Been busy working on a little mixing duty recently and thought I’d share a few observations about recording and mixing jazz.
The usuals apply – use the best and most appropriate mics you can; get your gain staging right so your waveforms don’t look like trembly bits of string; aim for as much separation as you can; gently roll off the low end and sweep the EQ to find and notch out the little bits of ugliness. That sort of thing.
Ah, “we’ll fix it in the mix”… well, with modern tech there’s more than ever that can be done, but it’s far better to just get it right in the first place. At the very least, get your levels good and strong – don’t routinely rely on noise removal later (don’t care how good the algorithm, there’s always a hint of whispering android riot in the background).
Here is a very good webinar and Q&A by Dave Darlington. He’s a heavy sound honcho based in NYC who works in all kinds of genres, but this presentation focuses on working with jazz. Some notes of mine follow after the break.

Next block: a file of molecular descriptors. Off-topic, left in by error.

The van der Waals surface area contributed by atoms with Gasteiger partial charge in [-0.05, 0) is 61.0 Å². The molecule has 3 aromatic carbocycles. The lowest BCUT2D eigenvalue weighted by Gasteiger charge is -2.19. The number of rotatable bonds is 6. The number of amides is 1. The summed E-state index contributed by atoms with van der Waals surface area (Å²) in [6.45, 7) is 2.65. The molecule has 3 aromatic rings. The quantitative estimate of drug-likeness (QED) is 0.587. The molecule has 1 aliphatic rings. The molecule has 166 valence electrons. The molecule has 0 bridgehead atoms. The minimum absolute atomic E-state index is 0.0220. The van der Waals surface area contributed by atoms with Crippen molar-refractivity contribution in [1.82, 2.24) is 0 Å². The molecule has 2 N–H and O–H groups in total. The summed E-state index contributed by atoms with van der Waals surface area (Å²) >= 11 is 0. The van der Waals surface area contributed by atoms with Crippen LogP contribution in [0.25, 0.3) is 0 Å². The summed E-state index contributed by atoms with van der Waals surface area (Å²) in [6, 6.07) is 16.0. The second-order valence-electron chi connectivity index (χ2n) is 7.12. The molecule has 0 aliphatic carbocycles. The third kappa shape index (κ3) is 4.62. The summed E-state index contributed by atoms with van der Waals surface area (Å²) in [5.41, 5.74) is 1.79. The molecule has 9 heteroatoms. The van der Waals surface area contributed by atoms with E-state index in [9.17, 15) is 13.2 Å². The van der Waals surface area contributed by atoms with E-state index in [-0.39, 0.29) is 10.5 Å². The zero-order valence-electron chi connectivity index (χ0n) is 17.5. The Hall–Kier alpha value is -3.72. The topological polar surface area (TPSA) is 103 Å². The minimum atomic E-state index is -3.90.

It’s sponsored by Waves Audio, and Dave is a fan of them, so there’s some inevitable plug plugging. Fair enough – they do produce some very good stuff, including a range of emulators of classic gear.
Nevertheless, there’s a lot of extremely useful advice to extract, which can be applied regardless of the software you’re using. Ultimately, the guy’s an earhead, not a gearhead.
It’s not as though he’s saying press this button on the SecretSauce5000 and it’ll suddenly sound good. He’s generally explaining how to use the handful of basic tools well. Of course, if you’re in love with Birdmeupifiers, whizzles and twizzles, that’s entirely up to you.
Jazz musicians do explore the latest sonic techniques and trends, but you’ll probably mostly be working with a band playing acoustically, or at least as “as acoustic” as they can.
This means that jazz production tends to involve a lighter touch, more akin to treatment of classical music than rock. You help the sound by massaging it gently, rather than aggressively bashing it about. EQ and compression tend to be applied with a spoon rather than a bucket.
He also makes a beautifully simple point – your mix is in pretty good shape if you feel you could transcribe each individual part.
Micing techniques are pretty much as you’d expect, but I do like his idea about having both a ribbon and condenser on each horn. Ha. Well, maybe if a rich relative I don’t even know I have suddenly passes away and drops me a bundle…